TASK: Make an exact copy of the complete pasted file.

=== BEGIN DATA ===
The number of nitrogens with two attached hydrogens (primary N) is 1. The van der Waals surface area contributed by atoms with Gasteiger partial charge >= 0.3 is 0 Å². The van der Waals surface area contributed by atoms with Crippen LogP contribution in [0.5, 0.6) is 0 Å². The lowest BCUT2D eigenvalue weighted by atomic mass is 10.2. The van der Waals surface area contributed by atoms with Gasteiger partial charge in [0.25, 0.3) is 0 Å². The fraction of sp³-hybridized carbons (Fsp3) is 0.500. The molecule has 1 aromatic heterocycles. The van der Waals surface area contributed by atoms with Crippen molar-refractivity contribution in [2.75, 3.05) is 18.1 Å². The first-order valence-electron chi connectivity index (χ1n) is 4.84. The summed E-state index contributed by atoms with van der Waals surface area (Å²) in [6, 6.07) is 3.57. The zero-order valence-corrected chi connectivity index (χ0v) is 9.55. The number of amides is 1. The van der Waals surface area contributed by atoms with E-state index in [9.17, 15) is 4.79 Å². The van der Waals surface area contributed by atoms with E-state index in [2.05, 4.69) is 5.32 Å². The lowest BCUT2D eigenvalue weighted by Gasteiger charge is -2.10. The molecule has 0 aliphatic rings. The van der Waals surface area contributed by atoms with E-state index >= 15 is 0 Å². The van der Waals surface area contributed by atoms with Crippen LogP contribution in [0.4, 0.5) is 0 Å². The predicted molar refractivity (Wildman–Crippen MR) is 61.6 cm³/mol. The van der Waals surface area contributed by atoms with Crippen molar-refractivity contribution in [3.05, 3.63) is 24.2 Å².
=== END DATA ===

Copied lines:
The number of nitrogens with two attached hydrogens (primary N) is 1. The van der Waals surface area contributed by atoms with Gasteiger partial charge >= 0.3 is 0 Å². The van der Waals surface area contributed by atoms with Crippen LogP contribution in [0.5, 0.6) is 0 Å². The lowest BCUT2D eigenvalue weighted by atomic mass is 10.2. The van der Waals surface area contributed by atoms with Gasteiger partial charge in [0.25, 0.3) is 0 Å². The fraction of sp³-hybridized carbons (Fsp3) is 0.500. The molecule has 1 aromatic heterocycles. The van der Waals surface area contributed by atoms with Crippen molar-refractivity contribution in [2.75, 3.05) is 18.1 Å². The first-order valence-electron chi connectivity index (χ1n) is 4.84. The summed E-state index contributed by atoms with van der Waals surface area (Å²) in [6, 6.07) is 3.57. The zero-order valence-corrected chi connectivity index (χ0v) is 9.55. The number of amides is 1. The van der Waals surface area contributed by atoms with E-state index in [9.17, 15) is 4.79 Å². The van der Waals surface area contributed by atoms with E-state index in [2.05, 4.69) is 5.32 Å². The lowest BCUT2D eigenvalue weighted by Gasteiger charge is -2.10. The molecule has 0 aliphatic rings. The van der Waals surface area contributed by atoms with E-state index >= 15 is 0 Å². The van der Waals surface area contributed by atoms with Crippen LogP contribution in [0.4, 0.5) is 0 Å². The predicted molar refractivity (Wildman–Crippen MR) is 61.6 cm³/mol. The van der Waals surface area contributed by atoms with Crippen molar-refractivity contribution in [3.05, 3.63) is 24.2 Å².